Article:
I’m not interested in that. I’m interested in a completely different question: How fast can WebAssembly go outside the sandbox?
If you think about it, most of your programs run outside a sandbox. This is why we have anti-virus software and “Run As Administrator”, since the kernel doesn’t put many restrictions on what programs can do. We just trust that the programs we install will be well behaved. What if we gave WebAssembly this same level of trust? How fast can it go?
The answer is: really fast. inNative is an AOT (Ahead-Of-Time) compiler for WebAssembly using LLVM with a customizable level of sandboxing. You can grab a precompiled SDK from GitHub, or build from source. If you turn off all the isolation and let the LLVM optimizer go crazy, you can almost reach native speeds and nearly recreate the same optimized assembly that a fully optimized C++ compiler would give you, while leveraging all the features of the host CPU. Let’s look at some benchmarks, adapted from these C++ benchmarks:
inNative v0.1.0 Test Utility Benchmark C/C++ Debug Strict Sandbox Native --------- ----- ----- ------ ------- ------ fac 241499 475463 224926 212410 234685 1.00 0.51 1.07 1.14 1.03 nbody 1876882 5433721 2458428 2459722 2020208 1.00 0.35 0.76 0.76 0.93 fannkuch_redux 1895252 5641177 2451521 2436746 1987114 1.00 0.34 0.77 0.78 0.95
This is an average benchmark, with times in microseconds, compiled using GCC
-O3 --march=native on WSL. We usually see 75% native speed with sandboxing and 95% without. The C++ benchmark is actually run twice - we use the second run, after the cache has had time to warm up. Turning on
fastmath for both inNative and GCC makes both go faster, but the relative speed stays the same.
The only reason we haven’t already gotten to 99% native speed is because WebAssembly’s 32-bit integer indexes break LLVM’s vectorization due to pointer aliasing. Once fixed-width SIMD instructions are added, native WebAssembly will close the gap entirely, because this vectorization analysis will have happened before the WebAssembly compilation step.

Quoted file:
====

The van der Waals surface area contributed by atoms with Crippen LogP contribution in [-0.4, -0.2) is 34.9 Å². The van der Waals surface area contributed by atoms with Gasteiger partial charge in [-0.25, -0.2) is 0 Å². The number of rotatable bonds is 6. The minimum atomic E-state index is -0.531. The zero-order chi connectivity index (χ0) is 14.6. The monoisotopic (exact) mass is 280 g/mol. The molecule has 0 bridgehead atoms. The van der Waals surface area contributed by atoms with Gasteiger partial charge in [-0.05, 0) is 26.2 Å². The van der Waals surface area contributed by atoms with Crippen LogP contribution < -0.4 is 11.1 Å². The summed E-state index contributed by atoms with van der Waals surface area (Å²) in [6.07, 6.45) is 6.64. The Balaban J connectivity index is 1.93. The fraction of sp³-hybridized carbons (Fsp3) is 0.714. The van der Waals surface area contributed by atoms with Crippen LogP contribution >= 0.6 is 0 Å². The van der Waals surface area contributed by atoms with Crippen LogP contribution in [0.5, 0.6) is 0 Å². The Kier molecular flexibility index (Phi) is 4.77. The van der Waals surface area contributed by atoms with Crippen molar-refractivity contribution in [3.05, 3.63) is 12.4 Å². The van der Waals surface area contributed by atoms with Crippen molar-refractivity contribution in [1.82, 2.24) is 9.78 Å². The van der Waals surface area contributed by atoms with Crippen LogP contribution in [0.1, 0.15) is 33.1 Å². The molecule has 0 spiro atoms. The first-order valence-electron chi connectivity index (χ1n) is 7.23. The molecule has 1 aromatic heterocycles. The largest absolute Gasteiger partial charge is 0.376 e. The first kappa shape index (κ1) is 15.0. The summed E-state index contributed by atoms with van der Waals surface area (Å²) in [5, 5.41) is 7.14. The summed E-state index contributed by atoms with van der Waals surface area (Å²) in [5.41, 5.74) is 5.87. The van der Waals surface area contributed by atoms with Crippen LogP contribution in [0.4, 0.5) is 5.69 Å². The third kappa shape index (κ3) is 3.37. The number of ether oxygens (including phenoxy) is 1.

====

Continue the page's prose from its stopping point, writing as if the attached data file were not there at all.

What a lot of people don’t realize is that these benchmarks give the C++ compiler a ridiculous advantage it usually doesn’t have: we’re using
--march=native. Most projects stick to SSE4 instructions, lest they turn out like No Man’s Sky. inNative has the same advantage that JIT compilers have, which is that it can always take full advantage of the native processor architecture. At the same time, it can perform expensive brute force optimizations like a traditional AOT compiler, by caching it’s compilation result. By compiling on the target machine once, we get the best of both Just-In-Time and Ahead-Of-Time!
Of course, being fast isn’t the only thing inNative does, it also allows webassembly modules to interface directly with the operating system. Here is a webassembly module that uses the win32 API to create a GUI:
Unfortunately, this kind of C interop is definitely not supported by the standard yet (but there is a proposal for it). As a result, inNative uses it’s own unofficial extension to allow it to pass WebAssembly pointers into C functions. inNative also lets you write C libraries that expose themselves as WebAssembly modules, which would make it possible to build an interop library in C++. Once WebIDL bindings are standardized, it will be a lot easier to compile WebAssembly that binds to C APIs. This opens up a world of tightly integrated WebAssembly plugins for any language that supports calling standard C interfaces, integrated directly into the program.
inNative lays the groundwork needed for us to question the basic tenets of modern software deployment: What if we could ship WebAssembly instead? What if shipping WebAssembly could make our software faster than compiling a version for every architecture? It doesn’t need to be platform-independent, only architecture-independent. We could break the stranglehold of i386 on the software industry and free developers to experiment with novel CPU architectures without having to worry about whether our favorite language compiles to it. A WebAssembly application built against POSIX could run on any CPU architecture that implements a POSIX compatible kernel!
WebAssembly isn’t just a way to run C++ in a web browser, it’s a chance to reinvent how we write programs, and build a radical new foundation for software development. inNative is just a first step towards a new frontier. Check out the many ways you can embed inNative into your program, and join the conversation in our discord chat!